Purpose To identify potential cysts using magnetic resonance imaging (MRI) after autologous osteochondral transplantation (AOT) for osteochondral lesions of the talus (OLTs) as well as to determine the effect of cysts on short-term clinical outcomes. Methods Eighty-nine MRI scans of 37 patients who had AOT for an OLT were evaluated. Radiographic variables examined included cyst presence, cyst location, bone edema, and cartilage integrity. Patient clinical variables recorded and examined for association with the presence of a cyst included gender, age, preoperative lesion size, size and number of osteochondral graft used, symptoms reported, and pre- and postoperative Foot and Ankle Outcome Score (FAOS) and Short Form-12 (SF-12) scores measured at final follow-up. Results Twenty-four patients (64.8%) had MRI evidence of cystic change after AOT for an OLT at a mean MRI follow-up time of 15 months after surgery (range 2-54). Patients with presence of a cyst after surgery were older (mean age, 42.7 years) than those without cysts (mean age, 32.7 years) (P =.041), and among patients with a cyst, older patients more often had involvement of the subchondral plate (57.3 v 36.7 years) (P <.001). No other variables associated with cyst formation had statistical significance. Mean patient FAOS scores increased from 50 (±19) preoperatively to 87 (±8) postoperatively. Mean SF-12 scores increased from 52 (±18) preoperatively to 85 (±6) postoperatively. Patients not identified as having a cyst had lower SF-12 (P = .028) and FAOS (P =.032) preoperative scores and more improvement in SF-12 (P =.006) and FAOS (P = .016) scores than patients with cysts. Conclusions Postoperative cyst formation on MRI was found to be a common occurrence after AOT for OLT. Although increasing age was related to increased cyst prevalence, the clinical impact of cyst formation was not found to be significant at short-term follow-up. Continued long-term longitudinal follow-up of postoperative cysts is needed. Level of Evidence Level IV, prognostic case series.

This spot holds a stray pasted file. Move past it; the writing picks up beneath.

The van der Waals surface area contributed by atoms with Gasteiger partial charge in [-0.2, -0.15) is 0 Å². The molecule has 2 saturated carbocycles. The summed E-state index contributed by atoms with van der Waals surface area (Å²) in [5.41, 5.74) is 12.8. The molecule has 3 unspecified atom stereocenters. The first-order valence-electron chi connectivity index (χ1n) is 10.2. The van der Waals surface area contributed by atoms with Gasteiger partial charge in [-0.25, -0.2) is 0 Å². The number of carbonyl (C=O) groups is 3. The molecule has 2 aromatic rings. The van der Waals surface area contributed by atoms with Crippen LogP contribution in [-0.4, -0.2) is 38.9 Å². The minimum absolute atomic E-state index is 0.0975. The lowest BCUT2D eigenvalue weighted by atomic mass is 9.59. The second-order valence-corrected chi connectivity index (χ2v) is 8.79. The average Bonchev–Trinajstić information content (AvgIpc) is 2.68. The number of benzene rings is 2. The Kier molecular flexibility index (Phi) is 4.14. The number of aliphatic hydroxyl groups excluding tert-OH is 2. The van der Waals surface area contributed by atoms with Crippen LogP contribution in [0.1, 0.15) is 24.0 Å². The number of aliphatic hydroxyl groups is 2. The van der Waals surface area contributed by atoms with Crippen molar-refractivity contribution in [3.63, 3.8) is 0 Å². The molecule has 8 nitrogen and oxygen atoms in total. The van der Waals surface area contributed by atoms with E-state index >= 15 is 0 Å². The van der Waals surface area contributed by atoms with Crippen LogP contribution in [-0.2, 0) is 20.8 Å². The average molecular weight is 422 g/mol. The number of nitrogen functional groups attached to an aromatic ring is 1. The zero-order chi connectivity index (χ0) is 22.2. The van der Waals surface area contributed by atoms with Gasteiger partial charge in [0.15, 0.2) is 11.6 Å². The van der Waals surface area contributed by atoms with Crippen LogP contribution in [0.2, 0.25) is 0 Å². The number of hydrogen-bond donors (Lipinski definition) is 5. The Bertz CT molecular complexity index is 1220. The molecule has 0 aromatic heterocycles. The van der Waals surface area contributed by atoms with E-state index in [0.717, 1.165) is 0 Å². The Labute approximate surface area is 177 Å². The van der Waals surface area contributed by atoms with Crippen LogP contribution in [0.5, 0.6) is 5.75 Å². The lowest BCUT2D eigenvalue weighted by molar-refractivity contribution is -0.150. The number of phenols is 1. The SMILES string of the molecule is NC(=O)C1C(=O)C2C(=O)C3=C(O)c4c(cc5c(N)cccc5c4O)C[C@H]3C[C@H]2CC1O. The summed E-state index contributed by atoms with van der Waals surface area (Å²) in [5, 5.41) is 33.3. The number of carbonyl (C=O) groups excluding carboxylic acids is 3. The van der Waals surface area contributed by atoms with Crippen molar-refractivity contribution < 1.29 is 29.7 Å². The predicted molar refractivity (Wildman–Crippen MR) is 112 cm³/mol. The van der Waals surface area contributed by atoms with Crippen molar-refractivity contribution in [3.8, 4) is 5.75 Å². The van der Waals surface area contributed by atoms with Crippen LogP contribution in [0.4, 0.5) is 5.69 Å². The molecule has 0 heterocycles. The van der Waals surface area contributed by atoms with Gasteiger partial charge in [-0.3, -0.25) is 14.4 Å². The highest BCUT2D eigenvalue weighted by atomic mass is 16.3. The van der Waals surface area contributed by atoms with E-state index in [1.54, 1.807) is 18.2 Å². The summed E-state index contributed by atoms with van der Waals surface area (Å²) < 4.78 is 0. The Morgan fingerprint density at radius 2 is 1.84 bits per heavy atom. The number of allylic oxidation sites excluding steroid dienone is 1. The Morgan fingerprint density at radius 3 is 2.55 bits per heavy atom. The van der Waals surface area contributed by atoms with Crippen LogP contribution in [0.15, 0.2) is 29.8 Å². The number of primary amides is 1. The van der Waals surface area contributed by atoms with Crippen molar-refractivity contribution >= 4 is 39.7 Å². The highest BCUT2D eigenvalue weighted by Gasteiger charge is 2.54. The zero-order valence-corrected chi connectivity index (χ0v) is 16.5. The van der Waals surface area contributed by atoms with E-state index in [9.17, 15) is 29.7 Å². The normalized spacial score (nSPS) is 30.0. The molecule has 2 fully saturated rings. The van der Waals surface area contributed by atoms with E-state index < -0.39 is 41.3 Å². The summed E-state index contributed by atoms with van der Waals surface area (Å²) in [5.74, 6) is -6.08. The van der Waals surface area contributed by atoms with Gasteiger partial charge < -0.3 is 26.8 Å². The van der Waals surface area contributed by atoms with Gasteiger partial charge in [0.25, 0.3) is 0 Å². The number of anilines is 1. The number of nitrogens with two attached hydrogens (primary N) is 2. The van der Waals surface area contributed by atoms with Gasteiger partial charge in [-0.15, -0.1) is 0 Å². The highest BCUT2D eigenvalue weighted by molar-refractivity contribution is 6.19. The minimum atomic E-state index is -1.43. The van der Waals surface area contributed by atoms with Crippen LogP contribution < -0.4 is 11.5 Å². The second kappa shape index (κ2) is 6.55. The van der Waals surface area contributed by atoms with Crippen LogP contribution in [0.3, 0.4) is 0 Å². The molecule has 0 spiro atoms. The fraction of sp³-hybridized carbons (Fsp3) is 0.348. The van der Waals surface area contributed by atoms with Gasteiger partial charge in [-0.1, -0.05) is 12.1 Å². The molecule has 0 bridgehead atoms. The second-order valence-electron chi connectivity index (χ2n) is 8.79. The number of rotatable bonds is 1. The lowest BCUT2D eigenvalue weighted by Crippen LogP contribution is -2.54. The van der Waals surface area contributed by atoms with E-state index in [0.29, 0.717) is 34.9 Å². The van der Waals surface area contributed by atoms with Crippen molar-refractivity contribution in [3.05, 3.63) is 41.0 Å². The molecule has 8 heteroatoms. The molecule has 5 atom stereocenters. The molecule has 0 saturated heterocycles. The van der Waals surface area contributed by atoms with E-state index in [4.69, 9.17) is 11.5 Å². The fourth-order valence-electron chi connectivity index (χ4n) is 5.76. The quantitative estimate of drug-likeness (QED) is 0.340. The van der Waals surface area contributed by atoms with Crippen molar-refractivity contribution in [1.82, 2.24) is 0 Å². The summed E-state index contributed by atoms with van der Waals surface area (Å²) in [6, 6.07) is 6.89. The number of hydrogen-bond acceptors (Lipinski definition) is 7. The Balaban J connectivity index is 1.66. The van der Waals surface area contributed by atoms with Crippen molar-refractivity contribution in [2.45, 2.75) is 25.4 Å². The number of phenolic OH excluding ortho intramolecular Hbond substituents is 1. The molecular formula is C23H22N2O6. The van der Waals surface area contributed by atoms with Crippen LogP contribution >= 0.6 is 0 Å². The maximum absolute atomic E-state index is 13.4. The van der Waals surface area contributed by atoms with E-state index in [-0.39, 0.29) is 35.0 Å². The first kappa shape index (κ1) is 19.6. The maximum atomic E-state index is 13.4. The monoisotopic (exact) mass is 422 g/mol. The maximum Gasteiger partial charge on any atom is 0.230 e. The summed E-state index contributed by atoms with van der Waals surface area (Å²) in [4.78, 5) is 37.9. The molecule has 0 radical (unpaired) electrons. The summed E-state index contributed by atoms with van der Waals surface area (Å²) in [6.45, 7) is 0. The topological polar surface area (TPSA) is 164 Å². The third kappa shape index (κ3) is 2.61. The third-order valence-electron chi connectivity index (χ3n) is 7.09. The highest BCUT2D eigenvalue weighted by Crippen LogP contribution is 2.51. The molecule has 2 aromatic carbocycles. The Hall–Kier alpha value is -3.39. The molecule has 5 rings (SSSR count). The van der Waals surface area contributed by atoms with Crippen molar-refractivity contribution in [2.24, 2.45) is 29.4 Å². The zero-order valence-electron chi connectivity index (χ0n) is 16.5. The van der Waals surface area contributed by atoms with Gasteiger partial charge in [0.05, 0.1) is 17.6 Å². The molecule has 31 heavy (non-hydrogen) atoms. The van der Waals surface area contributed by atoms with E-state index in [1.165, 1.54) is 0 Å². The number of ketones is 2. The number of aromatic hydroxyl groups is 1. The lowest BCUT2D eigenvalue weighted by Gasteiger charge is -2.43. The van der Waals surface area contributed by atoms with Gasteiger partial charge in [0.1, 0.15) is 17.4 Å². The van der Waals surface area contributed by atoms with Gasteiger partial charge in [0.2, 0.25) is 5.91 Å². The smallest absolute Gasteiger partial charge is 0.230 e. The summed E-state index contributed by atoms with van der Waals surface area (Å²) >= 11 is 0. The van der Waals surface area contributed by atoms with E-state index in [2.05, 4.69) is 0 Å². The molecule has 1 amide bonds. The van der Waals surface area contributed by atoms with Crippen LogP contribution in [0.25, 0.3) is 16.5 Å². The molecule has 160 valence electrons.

|Number of pages||9|
|Journal||Arthroscopy - Journal of Arthroscopic and Related Surgery|
|State||Published - Sep 1 2016|